James Arthur (Coach Jim) Myers (1921 - 2014)

Obituary
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    - Pam/Bobbie Krusz
  • "Coach Myers helped me at A & M get my degree and I WILL..."
    - Eddie Van Dyke
  • "He was a great Coach for me at A & M. Deepest Sympathies to..."
    - Eddie Van Dyke
  • "Love the cowboys when he coach I would watch for him just..."
    - Kay Mullins
  • "Coach, I will always cherish our friendship. Remember as a..."
    - Ben Caperton

Myers, James Arthur (Coach Jim) Jim Myers died July 17, 2014 at home surrounded by family and care-givers after a long struggle with Parkinson's disease. Jim was a man of great energy and enthusiasm, who lived his life to its fullest. His three great passions in life were his family, the Dallas Cowboys, and his church. Jim was born November 12, 1921 in Madison, West Virginia, one of the eight children of Albert and Virginia Myers. His father, a farmer, disapproved when Jim joined the high school football team, fearing an injury would interfere with his work on the farm. Although his parents never saw him play, Jim had a successful high school career and won a scholarship to the University of Tennessee where he was coached by the legendary General Neyland and participated in both the Sugar Bowl and Orange Bowl. During WWII he joined the U.S. Marine Corps and played football at Duke University under the V-12 Program. After the war he served in occupied Japan, returning to the University of Tennessee for his senior year. At Tennessee, Jim met fellow student Carolyn Agee, whom he married in 1945. They had a wonderful marriage for 60 years until Carolyn's death. After college, Jim joined the coaching staff at tiny Wofford College in Spartanburg, SC. After a year, Jim moved on to Vanderbilt, and finally UCLA where he was an assistant coach under Red Sanders from 1949 until 1956. During those years UCLA played in the Rose Bowl twice and in 1954 won the National Championship. Later he served as head coach at Iowa State University and Texan A & M. In 1970, Jim began his 25 year career with the Dallas Cowboys as Offensive Line Coach. Eventually, he would become the Offensive Coordinator from 1970 -1977 and Assistant Head Coach from 1977-1986. During his years with the Cowboys, Jim participated in 20 straight winning seasons, five Super Bowls, and two World Championships. When Jim retired in 1986, he turned his attention to public service. He was an active member of Lovers Lane United Methodist Church, serving on various committees and directing parking at Sunday Worship for 45 years. He volunteered for over 25 years with the Fellowship of Christian Athletes running the Tom Landry Golf Tournament. He also helped raise funds through the Jim Myers Golf Tournament benefiting the Rio Grande Valley FCA. He was active with Boys Club of Dallas, Special Olympics and the Father of the Year Council. Jim is preceded in death by his parents and seven siblings. He is survived by his three daughters, Susan Jones (Harry), Katharine Finch (Dave), Carol Kellum: eight grandchildren, James Jones (Mary), Jennifer Jones, Katherine Lawler (Charles), and Jacob Jones (Rebecca), Carol Apfel (Martin), Jon Daly, Kurt Kellum, Kristi Kellum; two step grandchildren, Kelly Finch and Charity Finch; ten great grandchildren; his brother-in-law James M. Agee; and his special companion Obie. The family of Jim Myers would like to recognize the loving care he received from his caregivers, Ann Lacey-Grisby and James (Hotrod) Grisby, whose tireless devotion allowed him to live and die in his beloved home. Also, thanks to Erma and Kanmia Gaston who cared for both Jim and Carolyn in their final months and to the staff of Elysian Hospice. The family asked that donations be made to the Fellowship of Christian Athletes and to Operation Kindness. Visitation will be held Tuesday, July 22 from 4-8 p.m. at Restland Memorial Chapel in Dallas. A memorial service will be Wednesday, July 23 at 11:00 at Lovers Lane United Methodist Church in Dallas.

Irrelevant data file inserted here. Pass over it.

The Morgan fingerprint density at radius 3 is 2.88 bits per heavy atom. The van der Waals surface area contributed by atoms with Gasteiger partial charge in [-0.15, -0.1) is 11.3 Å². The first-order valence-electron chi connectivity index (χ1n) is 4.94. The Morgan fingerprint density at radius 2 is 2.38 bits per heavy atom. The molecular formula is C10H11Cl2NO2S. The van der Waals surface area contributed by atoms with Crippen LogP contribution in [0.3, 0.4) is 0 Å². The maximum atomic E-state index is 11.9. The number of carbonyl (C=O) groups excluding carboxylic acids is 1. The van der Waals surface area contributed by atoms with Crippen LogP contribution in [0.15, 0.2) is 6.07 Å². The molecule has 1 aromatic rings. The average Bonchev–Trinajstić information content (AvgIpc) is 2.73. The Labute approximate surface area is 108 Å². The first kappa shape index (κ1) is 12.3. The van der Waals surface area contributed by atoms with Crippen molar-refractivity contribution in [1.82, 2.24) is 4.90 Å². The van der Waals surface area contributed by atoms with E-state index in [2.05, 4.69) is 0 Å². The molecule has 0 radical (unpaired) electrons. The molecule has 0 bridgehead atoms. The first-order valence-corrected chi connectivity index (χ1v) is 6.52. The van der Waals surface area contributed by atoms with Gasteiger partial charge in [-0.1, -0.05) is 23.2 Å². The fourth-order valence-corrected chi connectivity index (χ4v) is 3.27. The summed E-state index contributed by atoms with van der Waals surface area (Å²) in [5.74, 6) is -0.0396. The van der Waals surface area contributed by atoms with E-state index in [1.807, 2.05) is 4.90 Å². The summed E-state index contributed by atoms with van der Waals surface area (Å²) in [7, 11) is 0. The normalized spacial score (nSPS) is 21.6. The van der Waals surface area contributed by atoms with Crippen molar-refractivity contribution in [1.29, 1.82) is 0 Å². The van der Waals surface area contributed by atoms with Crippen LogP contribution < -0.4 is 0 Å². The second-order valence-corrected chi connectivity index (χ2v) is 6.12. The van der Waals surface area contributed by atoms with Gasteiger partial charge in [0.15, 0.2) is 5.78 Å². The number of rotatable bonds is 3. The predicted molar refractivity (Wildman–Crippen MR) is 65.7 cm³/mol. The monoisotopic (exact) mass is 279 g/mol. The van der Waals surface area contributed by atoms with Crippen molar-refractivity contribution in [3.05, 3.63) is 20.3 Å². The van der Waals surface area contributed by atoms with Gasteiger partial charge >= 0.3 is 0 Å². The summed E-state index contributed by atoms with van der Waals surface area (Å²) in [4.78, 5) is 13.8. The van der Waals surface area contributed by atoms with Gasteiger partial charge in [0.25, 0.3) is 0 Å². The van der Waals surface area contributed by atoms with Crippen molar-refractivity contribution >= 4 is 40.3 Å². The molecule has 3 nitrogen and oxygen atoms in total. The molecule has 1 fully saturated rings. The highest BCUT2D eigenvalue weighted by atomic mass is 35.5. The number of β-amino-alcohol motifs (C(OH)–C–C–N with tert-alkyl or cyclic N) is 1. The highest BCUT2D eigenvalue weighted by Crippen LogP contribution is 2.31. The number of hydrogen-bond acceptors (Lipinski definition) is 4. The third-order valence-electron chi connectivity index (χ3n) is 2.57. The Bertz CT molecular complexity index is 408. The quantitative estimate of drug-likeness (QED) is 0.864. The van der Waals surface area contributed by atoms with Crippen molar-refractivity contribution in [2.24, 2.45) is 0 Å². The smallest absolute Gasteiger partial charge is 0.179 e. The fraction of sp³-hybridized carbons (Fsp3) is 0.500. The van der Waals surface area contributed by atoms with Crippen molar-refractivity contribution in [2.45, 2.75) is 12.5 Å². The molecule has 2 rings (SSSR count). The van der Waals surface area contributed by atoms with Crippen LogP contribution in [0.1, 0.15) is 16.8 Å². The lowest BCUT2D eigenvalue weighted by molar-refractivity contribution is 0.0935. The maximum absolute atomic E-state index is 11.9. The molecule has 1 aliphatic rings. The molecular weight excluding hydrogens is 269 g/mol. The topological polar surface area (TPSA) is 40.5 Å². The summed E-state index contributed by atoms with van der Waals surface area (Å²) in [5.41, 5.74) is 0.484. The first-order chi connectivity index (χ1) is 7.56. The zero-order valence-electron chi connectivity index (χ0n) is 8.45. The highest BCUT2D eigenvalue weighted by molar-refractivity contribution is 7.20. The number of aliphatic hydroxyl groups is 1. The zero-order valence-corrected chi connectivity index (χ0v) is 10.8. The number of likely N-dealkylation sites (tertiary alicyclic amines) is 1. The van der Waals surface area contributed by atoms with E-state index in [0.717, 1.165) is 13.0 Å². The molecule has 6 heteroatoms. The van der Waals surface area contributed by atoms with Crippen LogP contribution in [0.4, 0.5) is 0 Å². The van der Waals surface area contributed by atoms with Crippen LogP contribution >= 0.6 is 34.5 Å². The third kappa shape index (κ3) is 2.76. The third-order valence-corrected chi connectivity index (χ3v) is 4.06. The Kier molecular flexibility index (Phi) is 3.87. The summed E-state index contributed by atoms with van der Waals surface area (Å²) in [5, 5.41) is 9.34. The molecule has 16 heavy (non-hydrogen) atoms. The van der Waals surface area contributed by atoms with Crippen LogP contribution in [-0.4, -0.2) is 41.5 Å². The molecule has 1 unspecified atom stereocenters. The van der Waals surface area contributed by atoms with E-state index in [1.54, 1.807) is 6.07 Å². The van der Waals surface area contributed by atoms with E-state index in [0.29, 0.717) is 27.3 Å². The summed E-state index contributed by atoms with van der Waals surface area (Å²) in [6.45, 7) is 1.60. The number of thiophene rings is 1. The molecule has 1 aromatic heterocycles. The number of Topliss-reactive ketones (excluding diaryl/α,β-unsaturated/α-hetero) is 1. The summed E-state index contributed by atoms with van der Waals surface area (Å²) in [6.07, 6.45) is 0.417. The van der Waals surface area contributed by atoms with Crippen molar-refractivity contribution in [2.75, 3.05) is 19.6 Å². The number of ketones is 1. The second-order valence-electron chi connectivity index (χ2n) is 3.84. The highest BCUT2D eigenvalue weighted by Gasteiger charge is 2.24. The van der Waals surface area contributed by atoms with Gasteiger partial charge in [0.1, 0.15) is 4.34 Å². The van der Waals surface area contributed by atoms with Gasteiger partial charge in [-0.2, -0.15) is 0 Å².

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Funeral Home
Restland Funeral Home
13005 Greenville Avenue Dallas, TX 75243
(972) 238-7111
Funeral Home Details
Published in Dallas Morning News from July 21 to July 22, 2014
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